Israeli foreign minister pledges ‘solidarity’
Israeli Foreign Minister Eli Cohen met with Ukrainian President Volodymyr Zelenskyy in Kyiv, marking his first visit to the country since the Russian invasion in February last year.
In the first visit by an Israeli minister to Ukraine since Russia’s invasion on February 24 of last year, Foreign Minister Eli Cohen said his country is “committed to the sovereignty of Ukraine.”
At a press conference with his Ukrainian counterpart Dmytro Kuleba, Cohen said, “Israel stands firmly in solidarity with the people of Ukraine and remains committed to the sovereignty and territorial integrity of Ukraine.”
Israel has condemned the Russian invasion of Ukraine, but has declined to deliver weapons to Kyiv. Israel has, however, provided Ukraine with humanitarian assistance and protective gear, such as helmets.
Israel will also support Ukraine’s peace initiative at the UN next week.
Throughout the war, Israel has tried to remain friendly to both sides of the conflict. Cohen spoke with Russian Foreign Minister Sergey Lavrov in his first call upon assuming the role and he noted Tuesday that more than one million Israelis have ties to the former Soviet Union.
The Israeli foreign minister was also present at the formal reopening of the country’s embassy in Kyiv.
Belarus will ‘only’ join Russia’s offensive if attacked
Belarusian President Alexander Lukashenko turned down the possibility of his country joining Russia’s offensive in Ukraine, saying it would only fight alongside its ally Moscow if it was attacked.
The president said that Belarus had never attacked nor posed a threat to anyone in their history, vowing “it will continue to remain this way.” He said Belarus was “always committed to the peaceful resolution of any international problems” and that it was “doing everything to stop the bloodshed.”
While Belarus provided parts of its territory to Russia to invade Ukraine from the north, its military has not been involved in the conflict.
The Belarusian president met with Russian President Vladimir Putin for the seventh time in a year last week.
Russia’s Wagner wants Bakhmut to fall by April
The head of Russian mercenary group Wagner, Yevgeny Prigozhin, suggested that Russian forces could take the war-ravaged city of Bakhmut in eastern Ukraine in “March or in April,” according to messages shared online during the night.
Prigozhin slammed Russia’s “monstrous military bureaucracy” for failing to seize the Donetsk region before the end of 2022.
Munich Security Conference head calls for ‘de-Putinization’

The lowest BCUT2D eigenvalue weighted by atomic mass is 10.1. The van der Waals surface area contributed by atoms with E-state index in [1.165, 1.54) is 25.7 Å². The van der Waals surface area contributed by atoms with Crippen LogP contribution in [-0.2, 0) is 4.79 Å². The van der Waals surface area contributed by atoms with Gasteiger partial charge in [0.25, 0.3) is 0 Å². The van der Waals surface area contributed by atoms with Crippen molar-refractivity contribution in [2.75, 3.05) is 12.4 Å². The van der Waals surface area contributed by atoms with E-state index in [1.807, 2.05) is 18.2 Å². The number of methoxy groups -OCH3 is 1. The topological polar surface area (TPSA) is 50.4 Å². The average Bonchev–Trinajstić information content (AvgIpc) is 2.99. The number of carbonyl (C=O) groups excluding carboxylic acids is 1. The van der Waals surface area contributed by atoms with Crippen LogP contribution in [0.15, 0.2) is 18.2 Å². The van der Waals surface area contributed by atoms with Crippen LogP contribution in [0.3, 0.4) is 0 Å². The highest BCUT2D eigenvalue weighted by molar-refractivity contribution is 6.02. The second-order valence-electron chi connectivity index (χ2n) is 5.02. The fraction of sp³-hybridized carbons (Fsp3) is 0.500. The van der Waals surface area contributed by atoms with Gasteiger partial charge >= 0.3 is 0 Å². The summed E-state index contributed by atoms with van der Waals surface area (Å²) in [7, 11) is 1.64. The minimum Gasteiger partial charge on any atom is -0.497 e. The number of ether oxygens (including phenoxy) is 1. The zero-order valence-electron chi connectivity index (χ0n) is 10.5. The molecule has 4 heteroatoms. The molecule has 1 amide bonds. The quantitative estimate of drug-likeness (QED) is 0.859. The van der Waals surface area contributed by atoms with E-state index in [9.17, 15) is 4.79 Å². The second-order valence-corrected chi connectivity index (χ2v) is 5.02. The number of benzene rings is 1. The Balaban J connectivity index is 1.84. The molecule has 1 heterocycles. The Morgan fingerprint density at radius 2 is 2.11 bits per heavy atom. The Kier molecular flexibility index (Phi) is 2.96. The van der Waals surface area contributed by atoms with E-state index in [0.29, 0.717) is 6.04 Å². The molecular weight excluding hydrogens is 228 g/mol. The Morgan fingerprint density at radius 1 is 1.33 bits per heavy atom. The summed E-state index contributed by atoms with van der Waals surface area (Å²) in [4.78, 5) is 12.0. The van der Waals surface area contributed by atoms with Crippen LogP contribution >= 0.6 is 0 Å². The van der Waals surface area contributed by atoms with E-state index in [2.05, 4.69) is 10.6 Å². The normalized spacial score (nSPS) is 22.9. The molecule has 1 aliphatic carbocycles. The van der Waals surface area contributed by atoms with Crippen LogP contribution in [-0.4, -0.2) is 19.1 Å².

Christoph Heusgen, the head of the Munich Security Conference, said that Russia needs “de-Putinization” before it can reset its relationship with Germany.
“I use the term de-Putinization because that country is completely aligned with Putin,” Heusgen told Germany’s Redaktionsnetzwerk Deutschland (RND) media group.
In a recently published book, Heusgen said that Germany and Russia’s relations could only restart “with a different government in Moscow that acts on the basis of international law and is prepared to carry out something at home like the ‘denazification’ that took place in Germany.”
Russia expels four Austrian diplomats
Moscow announced the expulsion of four Austrian diplomats after Vienna declared four employees of Russia’s foreign missions in Austria personae non grata. Vienna believed the four Russians were using diplomatic cover to conduct intelligence gathering operations.
Russia’s Ministry of Foreign Affairs said the expulsion of Russian diplomats was an “unfriendly and unjustified step” that had resulted in “serious damage to bilateral relations.” Moscow blamed Vienna for the spat.
Militarily neutral, EU member state Austria has joined other EU nations in expelling Russian diplomats since the country invaded neighboring Ukraine nearly one year ago.
Polish ambassador to Germany criticizes Berlin over Ukraine discussions
Poland’s ambassador to Germany. Dariusz Pawlos, has criticized Berlin for a lack of willingness to discuss issues concerning Ukraine.
Pawlos made the comments to Germany’s Kölner Stadt-Anzeiger newspaper.
“We don’t get appointments for short, quick consultations. That’s disappointing sometimes,” he said.
“We have tanks in sufficient numbers and the contingent we have pledged is available. To promise tanks and then not provide them would be schizophrenic,” said Pawlos, dismissing reports on the condition and operational capability of Polish tanks.
Regarding the question of whether to supply Kyiv with fighter jets, Pawlos said: “Poland is open to everything that helps Ukraine.”
Latvian Foreign Minister blames energy dependence on Russia
Edgars Rinkevics, Latvia’s Foreign Minister, told DW that he believes “the biggest mistake that I would name was the dependency on Russian energy sources” in the run up to the one year anniversary of Russia’s invasion of Ukraine.
“To some extent even we were a bit optimistic some years ago that probably the cooperation between Russia and the European Union and Russia and the West would actually transform the country,” Rinkevics noted.
He added that the West should continue to deliver weapons to Ukraine, “As long as it takes. As long as Ukraine fights this war. As long as Ukraine liberates its territories.”
“This is the matter of the survival of Ukraine, and that is the price,” he concluded.
More on the war in Ukraine
US Secretary of State Antony Blinken is attending the Munich Security Conference to discuss Ukraine.
DW takes a look into whether Ukraine is running out of ammunition.
NATO Secretary-General Jens Stoltenberg said the alliance had agreed to expand its ammunition-making capacity.
ar, sdi, los/rt,fb (AP, AFP, dpa, Reuters)